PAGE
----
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Weston Woods
For 50 years Weston Woods Studios has been the principal innovator in the translation of picture books into the audiovisual media. Our adaptations are faithful reflections of classic children's picture books designed to motivate beginning, struggling, reluctant and limited English language proficient readers to WANT to read.

Blueberries for Sal Video Discussion Guide

Blueberries for Sal is the story of a little girl named Sal, who goes out blueberry picking with her mother. At the same time Sal and her mother are blueberry picking, a mother bear and her cub are out hunting for blueberries to eat and fill themselves up for the winter. As the story continues, little Sal, and the bear cub, both lose track of their mothers as they stop and eat blueberries. Sal finds herself following the mother bear and the bear cub follows little Sal's mother. When the mothers realize who is behind them, they run away in search of their own children. The end of the story finds the bear and bear cub, and little Sal and her mother, safely back together again. Blueberries For Sal is the heartwarming story of the love between a parent and child-- be they human or animal!


  • Children will explore parent-child relationships.
  • Children will investigate the differences between child and adult behavior.
  • Children will learn about the importance of following safety rules.

Before Reading Activities

Talk with the children about the kinds of activities they enjoy with their parents. Ask:

  • What are your favorite things to do with you mom/dad (caregiver)?
  • When you do something together do you each do something different or do you do exactly the same thing?
  • What kinds of things do you like to do with your parent in the summertime? wintertime?

Explain that in the book they are about to read, they will meet a little girl named Sal who goes blueberry picking with her mother. Encourage children to watch carefully in order to see the ways that the little girl and her mother go about picking blueberries differently.

Show the children pictures of both mother and baby animals. Discuss the differences and similarities between the adult and baby animals. Then ask:

  • What kinds of things can adult animals do that baby animals can't?
  • How do you think the mothers care for their babies?
  • If the animals wanted to have some fun, what kinds of things do you think the mother and baby animals might do together?

Explain to children that the book, Blueberries For Sal, is about a bear and her cub, as well as a little girl and her mother. Encourage children to watch the ways the mother cares for her cub. Later, ask:

  • How is the way the mother bear cares for her cub like the way Sal's mother cares for her?

Share the book, Blueberries For Sal, with children. Then ask:

  • Why did Sal's mother want to bring the blueberries back home after picking them?
  • What did Sal do with the blueberries she picked?
  • Why were the bears eating as many blueberries as they could find?
  • What do bears do in the winter?
  • How did Sal get separated from her mother?
  • How did the cub get separated from its mother?
  • What did Sal's mother, and the mother bear, do when they turned around and saw that what was following them was not their child?
  • How do you think they felt?
  • How do you think Sal, her mother, the bear and the bear cub felt when they returned home?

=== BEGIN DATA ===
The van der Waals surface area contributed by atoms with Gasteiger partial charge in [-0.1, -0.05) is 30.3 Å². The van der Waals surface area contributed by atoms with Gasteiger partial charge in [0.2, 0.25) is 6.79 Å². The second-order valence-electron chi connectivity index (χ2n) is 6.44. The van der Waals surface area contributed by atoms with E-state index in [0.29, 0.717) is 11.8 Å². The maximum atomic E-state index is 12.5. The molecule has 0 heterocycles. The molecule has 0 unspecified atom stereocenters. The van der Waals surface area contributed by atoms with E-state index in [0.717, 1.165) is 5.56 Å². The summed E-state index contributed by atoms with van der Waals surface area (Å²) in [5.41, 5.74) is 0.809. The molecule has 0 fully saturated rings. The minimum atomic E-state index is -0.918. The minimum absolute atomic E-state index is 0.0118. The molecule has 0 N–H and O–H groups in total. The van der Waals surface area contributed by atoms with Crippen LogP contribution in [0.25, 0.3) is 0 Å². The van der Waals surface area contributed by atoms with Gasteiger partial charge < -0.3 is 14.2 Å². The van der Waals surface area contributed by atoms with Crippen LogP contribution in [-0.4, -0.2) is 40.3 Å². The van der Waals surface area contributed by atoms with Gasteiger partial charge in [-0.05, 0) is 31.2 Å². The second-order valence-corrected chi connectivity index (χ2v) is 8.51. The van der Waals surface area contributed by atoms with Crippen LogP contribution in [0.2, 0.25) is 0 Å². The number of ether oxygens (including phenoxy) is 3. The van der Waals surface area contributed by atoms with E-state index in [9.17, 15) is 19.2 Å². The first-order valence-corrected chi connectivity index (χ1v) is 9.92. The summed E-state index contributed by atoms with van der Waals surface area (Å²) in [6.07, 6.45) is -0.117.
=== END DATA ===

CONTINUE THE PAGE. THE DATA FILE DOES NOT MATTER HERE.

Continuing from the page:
After Reading Activities

Discuss with children the way Sal and the cub were separated from their mothers. Ask:

  • What might have happened if Sal and the bear cub were not lucky enough to find their mothers?
  • What do you do when you go somewhere with one or both of your parents to make sure you do not get lost?
  • What would you do if you did get separated from your parents?

Emphasize to children the importance of staying close to parents when visiting unfamiliar places. Ask children if they have ever had a fruit picking experience like Sal's.

If possible, take children along on a fruit expedition as an educational and enjoyable field trip. Explain to children that fresh fruits are not only delicious by themselves but can be used in many different kinds of recipes. Then supply blueberries (fresh if possible) that children can use to cook up a delicious blueberry cobbler or blueberry pie in the classroom. Be sure to print the recipe on the chalkboard and help children to follow along as they cook up their special treat.

Let children have some fun with estimating. Fill a pail with marbles and have children pretend that they are the blueberries picked by Sal and her mother in the story. Have children guess how many marbles are in the pail. Record children's individual estimates. Then have children count the marbles to see which class member made the closest estimate. Continue the activity by having the child whose estimate was closest to the actual amount of marbles fill the bucket again with his/her desired amount of marbles and continue the activity.

Video programs about family outings available from Weston Woods include:

Blueberries for Sal by Robert McCloskey

Knuffle Bunny by Mo Willems

Make Way for Ducklings by Robert McCloskey

Not So Fast, Songololo by Niki Daly

Owl Moon by Jane Yolen, illustrated by John Schoenherr

Picnic by Emily Arnold McCully

The Story About Ping by Marjorie Flack, illustrated by Kurt Wiese


For Public libraries sales call 800-243-5020 / For School Library sales call 800-621-1115.

This guide may be photocopied for free distribution without restriction.

Copyright 2008 Weston Woods.

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